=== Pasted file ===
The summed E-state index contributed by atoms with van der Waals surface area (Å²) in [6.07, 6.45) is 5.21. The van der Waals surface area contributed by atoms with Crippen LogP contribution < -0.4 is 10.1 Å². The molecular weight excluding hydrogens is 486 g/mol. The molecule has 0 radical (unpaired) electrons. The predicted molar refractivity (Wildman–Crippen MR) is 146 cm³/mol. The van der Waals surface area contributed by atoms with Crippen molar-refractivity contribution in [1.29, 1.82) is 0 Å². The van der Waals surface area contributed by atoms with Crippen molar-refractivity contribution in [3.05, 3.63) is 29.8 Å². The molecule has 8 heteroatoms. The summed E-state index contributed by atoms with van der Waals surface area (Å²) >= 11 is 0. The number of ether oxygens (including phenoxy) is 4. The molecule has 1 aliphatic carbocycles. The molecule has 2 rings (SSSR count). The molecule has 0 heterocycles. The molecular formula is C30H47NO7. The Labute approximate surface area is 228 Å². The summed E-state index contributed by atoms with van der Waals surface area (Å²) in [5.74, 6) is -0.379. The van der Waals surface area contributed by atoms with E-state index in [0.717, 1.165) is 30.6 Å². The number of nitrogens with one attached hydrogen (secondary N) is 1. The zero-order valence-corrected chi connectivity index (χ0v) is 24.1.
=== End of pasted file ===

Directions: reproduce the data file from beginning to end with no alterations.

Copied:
The summed E-state index contributed by atoms with van der Waals surface area (Å²) in [6.07, 6.45) is 5.21. The van der Waals surface area contributed by atoms with Crippen LogP contribution < -0.4 is 10.1 Å². The molecular weight excluding hydrogens is 486 g/mol. The molecule has 0 radical (unpaired) electrons. The predicted molar refractivity (Wildman–Crippen MR) is 146 cm³/mol. The van der Waals surface area contributed by atoms with Crippen molar-refractivity contribution in [1.29, 1.82) is 0 Å². The van der Waals surface area contributed by atoms with Crippen molar-refractivity contribution in [3.05, 3.63) is 29.8 Å². The molecule has 8 heteroatoms. The summed E-state index contributed by atoms with van der Waals surface area (Å²) >= 11 is 0. The number of ether oxygens (including phenoxy) is 4. The molecule has 1 aliphatic carbocycles. The molecule has 2 rings (SSSR count). The molecule has 0 heterocycles. The molecular formula is C30H47NO7. The Labute approximate surface area is 228 Å². The summed E-state index contributed by atoms with van der Waals surface area (Å²) in [5.74, 6) is -0.379. The van der Waals surface area contributed by atoms with E-state index in [0.717, 1.165) is 30.6 Å². The number of nitrogens with one attached hydrogen (secondary N) is 1. The zero-order valence-corrected chi connectivity index (χ0v) is 24.1.